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Midnapur Zemindary Company Vs. Secretary of State for India - Court Judgment

LegalCrystal Citation
CourtKolkata
Decided On
Judge
Reported in40Ind.Cas.96
AppellantMidnapur Zemindary Company
RespondentSecretary of State for India
Excerpt:
court fees act (vii of 1870), schedule ii, article 17, clause (iii), section 7, sub-section 4, clause (c) - bengal tenancy act (viii b.c. of 1885), section 111a, suit under--consequential relief--civil procedure code (act v of 1908), order vii, rule 11--rejection of plaint--court-fee, deficient. - .....at least there was nothing said to sbow that the relief was not properly valued. but the learned judge rightly came to the conclusion that the plaint was written upon paper insufficiently stamped and the plaintiff on being required by the court to supply the requisite stamp paper within the time fixed by the court failed to do so. therefore, be had no other alternative but to reject the plaint in accordance with the terms of the rule. in my judgment, the learned judge was right in his decision, he had no alternative but to reject the plaint.4. the learned counsel, who appeared on behalf of the plaintiff, asked this court to give the plaintiff leave to amend his plaint by striking out paragraph (b) of clause 11 in his plaint. in my judgment, he ought not to be allowed to do so for the.....
Judgment:

Sanderson, C.J.

1. I think this appeal must be dismissed.

2. The point arises upon the plaint which was filed in this case. The learned Judge has held that the plaint was not one that merely asked for a declaratory decree, but was one in which a consequential relief was claimed. The stamp which was upon the plaint was one of Rs. 10, the stamp which is applicable to a plaint in a suit to obtain a declaratory decree, under Article 17, Clause (iii), of the Second Schedule to the Court Pees Act of 1870. The learned Judge held that it was a plaint in which a consequential relief was asked, and consequently it came within Section 7, Sub-section 4, Clause (c) of that Act.

3. In my judgment there is no doubt that the learned Judge was right. The suit was instituted under Section 111A of the Bengal Tenancy Act; and in considering the nature of the suit regard must be had to the actual words of the section. It provides that 'No suit shall be brought in any Civil Court in respect of any order directing the preparation of a Record of Rights under this chapter . . . ', with certain saving clauses, Provided that any person who is dissatisfied with any entry in, or omission from, a Record of Rights framed in pursuance of an order made under Section 101, Sub-section (2), Clause (d), which concerns a right of which he is in possession, may institute a suit for declaration of his right under Chapter VI of the Specific Relief Act, 1877.' In my judgment these words must be strictly applied. What is it he is entitled to ask for in a suit brought under that section? He is entitled to ask for a declaration of the right of which he claims he is in possession. In this case the plaintiff claims that he is in possession of an occupancy right. Therefore, he is quite entitled to ask for such a declaration as is comprised in Clause (a) of paragraph 11 of his plaint. But he goes on in paragraph (6) to ask for a declaration that 'the entry in the records as to his status as tenure-holder is a nullity.' In my judgment that is not such a declaration as is contemplated by the proviso to Section 111A, I think the words are so plain that the point which has been taken on behalf of the plaintiff is not really arguable. Therefore, I think the order of the learned Judge was right. Having come to the conclusion, as he did, that the plaintiff was asking for something more than a mere declaratory decree, and was asking for a consequential relief, what was the learned Judge to do That is pointed out clearly by Order VII, Rule 11, which says this:-- 'The plaint shall be rejected in the following cases: (a) where it does not disclose a cause of action', that is not the ease here : (b) 'where the relief claimed is under-Valued, and the plaintiff, on being required by the Court to correct the valuation within a time to be fixed by the Court, fails to do so', again that is not this case: '(c) where the relief claimed is properly valued, but the plaint is written upon paper insufficiently stamped, and the plaintiff, on being required by the Court to supply the requisite stamp paper within a time to be fixed by the Court fails to do so.' In this case the relief was properly valued at Rs. 5,225, at least there was nothing said to sbow that the relief was not properly valued. But the learned Judge rightly came to the conclusion that the plaint was written upon paper insufficiently stamped and the plaintiff on being required by the Court to supply the requisite stamp paper within the time fixed by the Court failed to do so. Therefore, be had no other alternative but to reject the plaint in accordance with the terms of the rule. In my judgment, the learned Judge was right in his decision, he had no alternative but to reject the plaint.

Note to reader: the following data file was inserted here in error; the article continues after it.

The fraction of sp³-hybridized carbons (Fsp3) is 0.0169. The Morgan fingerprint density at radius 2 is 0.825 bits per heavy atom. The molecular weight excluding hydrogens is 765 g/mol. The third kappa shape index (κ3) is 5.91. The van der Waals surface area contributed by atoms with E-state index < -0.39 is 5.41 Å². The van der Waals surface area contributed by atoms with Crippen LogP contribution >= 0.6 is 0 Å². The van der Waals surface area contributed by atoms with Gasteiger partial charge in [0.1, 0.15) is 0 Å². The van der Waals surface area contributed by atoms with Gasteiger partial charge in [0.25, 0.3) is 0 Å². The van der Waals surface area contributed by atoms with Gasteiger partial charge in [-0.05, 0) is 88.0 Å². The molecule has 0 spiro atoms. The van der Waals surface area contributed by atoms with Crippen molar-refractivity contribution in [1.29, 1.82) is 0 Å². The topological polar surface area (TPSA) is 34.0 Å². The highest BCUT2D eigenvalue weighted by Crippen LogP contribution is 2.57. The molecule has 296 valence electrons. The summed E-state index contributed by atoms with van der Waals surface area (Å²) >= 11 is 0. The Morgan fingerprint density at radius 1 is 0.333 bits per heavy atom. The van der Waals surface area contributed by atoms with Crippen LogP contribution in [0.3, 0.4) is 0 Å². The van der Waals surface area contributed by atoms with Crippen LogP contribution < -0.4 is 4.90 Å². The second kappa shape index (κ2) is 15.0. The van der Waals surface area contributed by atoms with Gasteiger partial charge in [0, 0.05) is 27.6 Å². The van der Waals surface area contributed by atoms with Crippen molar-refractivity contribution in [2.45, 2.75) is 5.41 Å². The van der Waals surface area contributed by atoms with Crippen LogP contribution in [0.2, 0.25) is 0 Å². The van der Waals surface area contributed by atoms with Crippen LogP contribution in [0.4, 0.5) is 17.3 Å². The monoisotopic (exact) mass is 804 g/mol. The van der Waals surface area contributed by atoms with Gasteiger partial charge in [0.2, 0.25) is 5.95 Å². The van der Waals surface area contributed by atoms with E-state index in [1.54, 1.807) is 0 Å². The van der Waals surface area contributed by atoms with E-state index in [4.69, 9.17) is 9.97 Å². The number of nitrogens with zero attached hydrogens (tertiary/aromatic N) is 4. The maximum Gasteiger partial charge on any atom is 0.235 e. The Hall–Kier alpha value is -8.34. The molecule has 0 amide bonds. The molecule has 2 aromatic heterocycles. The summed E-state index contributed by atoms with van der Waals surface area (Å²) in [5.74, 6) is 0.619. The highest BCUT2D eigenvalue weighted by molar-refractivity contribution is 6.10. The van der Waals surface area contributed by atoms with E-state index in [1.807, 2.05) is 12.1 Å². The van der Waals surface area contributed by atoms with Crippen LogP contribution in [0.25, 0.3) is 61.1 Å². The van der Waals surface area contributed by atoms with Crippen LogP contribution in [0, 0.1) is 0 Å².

4. The learned Counsel, who appeared on behalf of the plaintiff, asked this Court to give the plaintiff leave to amend his plaint by striking out paragraph (b) of Clause 11 in his plaint. In my judgment, he ought not to be allowed to do so for the reasons I have already given, and, this Court has no more power than the learned Judge when it is shown that the case comes within Order VII, Rule 11. This Court has no jurisdiction, the provision is mandatory, and this Court, just the same as the Court below, is bound by that section which provides, that under the above-mentioned circumstances the suit shall be rejected.

5. The appeal is dismissed with costs.

Mookerjee, J.

6. I agree.


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